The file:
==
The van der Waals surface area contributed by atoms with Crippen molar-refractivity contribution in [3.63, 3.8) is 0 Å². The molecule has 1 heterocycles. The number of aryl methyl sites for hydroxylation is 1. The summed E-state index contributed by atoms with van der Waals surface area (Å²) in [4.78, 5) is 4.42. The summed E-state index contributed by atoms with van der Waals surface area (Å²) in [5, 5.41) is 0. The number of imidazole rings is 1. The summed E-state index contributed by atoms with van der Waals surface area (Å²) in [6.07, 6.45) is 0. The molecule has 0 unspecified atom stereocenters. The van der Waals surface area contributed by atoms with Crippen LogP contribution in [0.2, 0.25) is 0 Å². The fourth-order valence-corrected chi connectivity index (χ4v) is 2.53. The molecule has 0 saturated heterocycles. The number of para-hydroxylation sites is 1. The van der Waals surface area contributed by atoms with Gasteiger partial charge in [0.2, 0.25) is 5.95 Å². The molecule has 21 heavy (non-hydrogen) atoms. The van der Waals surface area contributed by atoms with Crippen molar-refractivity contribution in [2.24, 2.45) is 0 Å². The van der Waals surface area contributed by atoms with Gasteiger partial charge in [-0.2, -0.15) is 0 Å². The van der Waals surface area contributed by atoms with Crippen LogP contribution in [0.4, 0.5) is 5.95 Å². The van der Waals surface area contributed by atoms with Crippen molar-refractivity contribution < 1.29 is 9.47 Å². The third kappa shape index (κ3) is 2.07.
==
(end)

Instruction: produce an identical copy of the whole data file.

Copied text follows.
The van der Waals surface area contributed by atoms with Crippen molar-refractivity contribution in [3.63, 3.8) is 0 Å². The molecule has 1 heterocycles. The number of aryl methyl sites for hydroxylation is 1. The summed E-state index contributed by atoms with van der Waals surface area (Å²) in [4.78, 5) is 4.42. The summed E-state index contributed by atoms with van der Waals surface area (Å²) in [5, 5.41) is 0. The number of imidazole rings is 1. The summed E-state index contributed by atoms with van der Waals surface area (Å²) in [6.07, 6.45) is 0. The molecule has 0 unspecified atom stereocenters. The van der Waals surface area contributed by atoms with Crippen LogP contribution in [0.2, 0.25) is 0 Å². The fourth-order valence-corrected chi connectivity index (χ4v) is 2.53. The molecule has 0 saturated heterocycles. The number of para-hydroxylation sites is 1. The van der Waals surface area contributed by atoms with Gasteiger partial charge in [0.2, 0.25) is 5.95 Å². The molecule has 21 heavy (non-hydrogen) atoms. The van der Waals surface area contributed by atoms with Crippen molar-refractivity contribution in [2.24, 2.45) is 0 Å². The van der Waals surface area contributed by atoms with Gasteiger partial charge in [-0.2, -0.15) is 0 Å². The van der Waals surface area contributed by atoms with Crippen LogP contribution in [0.4, 0.5) is 5.95 Å². The van der Waals surface area contributed by atoms with Crippen molar-refractivity contribution < 1.29 is 9.47 Å². The third kappa shape index (κ3) is 2.07.